From coast to coast, burned tech investors are being soothed. Like aloe on a sunburn, the notion that it wasn’t their fault is just the balm they’vebeen searching for since their nest eggs went splat.
Finally, they can chat openly about their Internet stocks at cocktail parties without being embarrassed. They can admit, that yes, I too bought stock in that dot-com. It’s OK, now. Because, you see, it wasn’t their fault.
They were tricked, it turns out. It was nothing short of black magic,sleight of hand by those sneaky underwriters and their evil assistants, the analysts.
If only that one extra sentence had been in the prospectus, they neverwould have taken that risk. If only they knew which analysts had boughtstock, they would have backed off.
Yeah, right. Of course, we’ll never know exactly what would have happened if all of the pertinent information was available to investors. But we can make some educated guesses.
The lawsuits against various dot-coms and, increasingly, theirunderwriters and the analysts who work for the underwriters, all hinge uponthe notion that information was left out of those prospectuses, the thick,dense documents full of legalese and repetition.
The idea is that by not disclosing that brokerages were agreeing to buy shares at above the IPO price, investors were tricked into going along for the ride.
Now, any such side deals certainly should have been revealed. But even if they were in the prospectus, it wouldn’t have mattered to the average investor.
Think back. It’s not easy, I know, to remember what it was like to be inthe grips of Internet stock fever, but try. People who previously thoughtthe Nasdaq was a South American soccer league were suddenly buying stocks.You couldn’t walk to the corner store without a neighbor, friend orco-worker assaulting you with a stock tip that couldn’t miss.
And many didn’t miss, at least short-term. We all knew someone who hadmade a killing. The urge to believe that there but for a little risk-takingwent us was irresistible.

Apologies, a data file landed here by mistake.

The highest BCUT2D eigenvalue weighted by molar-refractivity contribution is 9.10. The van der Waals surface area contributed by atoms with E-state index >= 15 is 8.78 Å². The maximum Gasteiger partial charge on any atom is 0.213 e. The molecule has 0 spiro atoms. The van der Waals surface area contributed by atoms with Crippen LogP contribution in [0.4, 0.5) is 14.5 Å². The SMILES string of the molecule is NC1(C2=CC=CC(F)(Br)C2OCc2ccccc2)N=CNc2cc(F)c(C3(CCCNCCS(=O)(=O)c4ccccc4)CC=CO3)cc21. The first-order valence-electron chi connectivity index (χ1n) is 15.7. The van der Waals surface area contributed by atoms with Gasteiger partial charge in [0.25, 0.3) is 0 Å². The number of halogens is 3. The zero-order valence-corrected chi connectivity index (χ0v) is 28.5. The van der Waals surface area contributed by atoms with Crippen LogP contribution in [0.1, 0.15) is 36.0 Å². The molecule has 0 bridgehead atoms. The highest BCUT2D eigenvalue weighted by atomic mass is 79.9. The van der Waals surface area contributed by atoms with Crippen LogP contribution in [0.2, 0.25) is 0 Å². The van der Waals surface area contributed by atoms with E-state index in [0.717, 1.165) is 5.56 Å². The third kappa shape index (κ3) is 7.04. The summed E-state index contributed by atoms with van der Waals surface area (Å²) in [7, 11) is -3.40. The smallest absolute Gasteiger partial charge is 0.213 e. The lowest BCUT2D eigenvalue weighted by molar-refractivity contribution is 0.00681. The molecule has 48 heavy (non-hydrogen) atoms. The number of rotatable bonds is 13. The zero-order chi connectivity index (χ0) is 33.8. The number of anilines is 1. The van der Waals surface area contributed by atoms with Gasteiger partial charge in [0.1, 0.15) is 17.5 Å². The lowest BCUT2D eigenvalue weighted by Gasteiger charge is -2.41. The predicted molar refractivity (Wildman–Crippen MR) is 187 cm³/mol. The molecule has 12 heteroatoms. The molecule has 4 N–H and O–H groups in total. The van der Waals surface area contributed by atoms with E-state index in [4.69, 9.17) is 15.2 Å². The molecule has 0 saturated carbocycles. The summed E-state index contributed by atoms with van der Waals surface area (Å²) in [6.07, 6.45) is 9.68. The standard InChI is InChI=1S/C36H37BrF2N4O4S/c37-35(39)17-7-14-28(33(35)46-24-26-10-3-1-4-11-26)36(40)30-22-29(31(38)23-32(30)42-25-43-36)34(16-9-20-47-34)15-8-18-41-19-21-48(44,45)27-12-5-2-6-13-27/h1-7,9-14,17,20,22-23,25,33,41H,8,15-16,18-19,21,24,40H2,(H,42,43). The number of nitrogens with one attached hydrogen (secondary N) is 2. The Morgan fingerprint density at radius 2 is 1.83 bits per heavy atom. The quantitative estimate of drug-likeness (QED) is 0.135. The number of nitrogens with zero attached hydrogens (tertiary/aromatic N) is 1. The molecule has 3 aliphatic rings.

Remember this, too: It all happened at the speed of light. We were in a new economy, one where stock trades could happen as fast as you could click a mouse. Did anyone really read the prospectus all the way through before buying their stocks?
Maybe some did. But I’d put it at a tiny minority. Yes, these documentsare awful if not impossible to read for the layperson. The prospectus forone company hoping to go public soon, Omnicell, is more than 300 pageslong, including attachments. Since the original prospectus was filed, ahalf-dozen amendments have been added.
Circle of Friends
Keeping up with that is a tall order. And doing it at digital speed isan even taller one. So it’s natural for investors to rely on analysts, to rely onthe buzz.
Natural, but not right. Trust is one thing, but blind trust another. Maybethere was an assumption that all analysts were unbiased and allunderwriters taking a step back after the IPO. But based on what?
Blind faith. And the blindness, of course, came from greed. Dollar signsmade everyone dizzy for a while. Only when our heads stopped spinning didwe look around to see the carnage.
And then, because it’s human nature, because it’s the American way, thesearch for a scapegoat began. Analysts have been — rightly so in manycases — lambasted. Underwriters and dot-com executives have been sued.
It all sounds good on paper. But does anyone really think Drugstore.com(Nasdaq: DSCM), to take a random example, has any money to pay investorsback for their losses?
So the underwriters and investment banks move into the crosshairs. Ifanyone has pockets deep enough to make the pain go away, it’s them.
If it makes investors feel better to lay blame, they are free to do it. It will be a messy process, though, and one that will drag on for years and cost everyone lots of money. And in the end, will there really be any winners?
It’d be a lot easier and faster if we all took a deep breath, accepted ourshare of the responsibility for our stock portfolios, and tried, finally, to move on.
Note: The opinions expressed by our columnists are their own and do not necessarily reflect the views of the E-Commerce Times or its management.